PNITA Updates: Picking Fights with Our Closest Ally
Just over a year after lifting 232 tariffs on Canadian steel (25%) and aluminum (10%), the President announced that he plans on reinstating tariffs on Canadian aluminum once more, effective August 16.
The tariffs, which had been in place since 2018, were lifted in May 2019 as a prerequisite to gain Canadian and Mexican support for President Trump’s NAFTA 2.0 deal, which came into force in July. The deal, rebranded as the USMCA, renewed free trade relations with Canada and Mexico, the number one and two importers of our domestic products in 2019.
The U.S. only produces enough aluminum to meet one-third of what it consumes and must rely on imported supply. Canada is America's biggest supplier of imported aluminum. The need for imports is one reason why many continued to be puzzled by the use of Section 232 tariffs, reserved for protecting U.S. national security. The Administration argued that the 2018 tariffs were necessary to protect our domestic industry. This same reasoning is being used for reapplying them this month. However, data on the first round of steel and aluminum tariffs show that they actually had a negative impact on the U.S. economy by diving up domestic prices, resulting in increased input costs for U.S. firms and putting them at a price disadvantage with foreign competitors. In addition, the data found that the tariffs resulted in about 75,000 fewer jobs in manufacturing, not counting additional losses among U.S. exporters facing retaliatory tariffs.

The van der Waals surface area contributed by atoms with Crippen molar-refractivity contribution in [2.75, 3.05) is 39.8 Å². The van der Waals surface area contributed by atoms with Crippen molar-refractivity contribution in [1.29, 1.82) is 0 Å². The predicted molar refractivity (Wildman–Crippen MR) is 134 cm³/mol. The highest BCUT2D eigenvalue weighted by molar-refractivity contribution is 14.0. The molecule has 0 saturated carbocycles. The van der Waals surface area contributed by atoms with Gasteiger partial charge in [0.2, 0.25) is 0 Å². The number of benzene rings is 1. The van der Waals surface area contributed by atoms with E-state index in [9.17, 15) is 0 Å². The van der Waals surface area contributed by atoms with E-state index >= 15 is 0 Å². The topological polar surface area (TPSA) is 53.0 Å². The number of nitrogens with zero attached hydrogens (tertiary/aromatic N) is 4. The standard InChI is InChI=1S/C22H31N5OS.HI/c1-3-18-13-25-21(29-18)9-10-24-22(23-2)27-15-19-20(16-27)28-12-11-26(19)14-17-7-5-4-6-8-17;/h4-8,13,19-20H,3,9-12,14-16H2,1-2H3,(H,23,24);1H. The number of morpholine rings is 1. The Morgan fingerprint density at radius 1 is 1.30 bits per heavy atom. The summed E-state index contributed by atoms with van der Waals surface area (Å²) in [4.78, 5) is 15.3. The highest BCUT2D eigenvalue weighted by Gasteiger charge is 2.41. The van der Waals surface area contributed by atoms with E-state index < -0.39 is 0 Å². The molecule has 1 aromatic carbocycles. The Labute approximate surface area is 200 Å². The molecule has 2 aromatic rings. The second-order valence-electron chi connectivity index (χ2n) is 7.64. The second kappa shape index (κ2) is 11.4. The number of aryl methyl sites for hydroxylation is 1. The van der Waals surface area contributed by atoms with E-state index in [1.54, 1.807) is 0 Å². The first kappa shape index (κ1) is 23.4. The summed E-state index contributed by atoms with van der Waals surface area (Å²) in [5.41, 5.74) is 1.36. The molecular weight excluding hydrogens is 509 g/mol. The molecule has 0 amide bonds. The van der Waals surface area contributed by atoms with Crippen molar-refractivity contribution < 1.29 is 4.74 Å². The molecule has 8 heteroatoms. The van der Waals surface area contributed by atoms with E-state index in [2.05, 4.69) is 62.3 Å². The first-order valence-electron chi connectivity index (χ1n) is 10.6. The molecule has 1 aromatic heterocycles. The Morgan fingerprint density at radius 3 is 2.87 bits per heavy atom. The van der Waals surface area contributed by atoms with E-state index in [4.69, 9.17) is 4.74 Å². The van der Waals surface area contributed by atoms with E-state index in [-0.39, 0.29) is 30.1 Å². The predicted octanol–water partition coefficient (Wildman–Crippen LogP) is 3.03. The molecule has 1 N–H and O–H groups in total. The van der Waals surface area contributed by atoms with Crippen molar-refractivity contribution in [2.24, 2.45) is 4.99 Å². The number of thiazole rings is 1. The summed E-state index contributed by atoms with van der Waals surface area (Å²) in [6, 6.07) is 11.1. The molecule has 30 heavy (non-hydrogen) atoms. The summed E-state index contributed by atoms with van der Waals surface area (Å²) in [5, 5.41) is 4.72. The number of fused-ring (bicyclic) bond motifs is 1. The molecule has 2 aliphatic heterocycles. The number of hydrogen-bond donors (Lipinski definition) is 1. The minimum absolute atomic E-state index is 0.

So why does this matter to us in Oregon and SW Washington? This will impact industries like breweries that use cans for bottling, bicycle manufacturers, aerospace parts manufacturers, and more. With an economy experiencing the biggest recession of our lifetime, our firms can’t afford an additional 10% tax on their inputs. These costs could result in more job losses at a time when unemployment is at an all-time high. Our neighbors are not taking this news lying down either. One Canadian official called this move a “backstab” to its closest ally and Prime Minister Trudeau has vowed dollar-for-dollar equivalent retaliatory tariffs of roughly $2.7 billion on U.S. goods using aluminum, which will only further hurt U.S. firms.
For a thorough review of the Trump Administration’s 232 and 301 tariffs and their impact on trade, check out this analysis by the American Action Forum.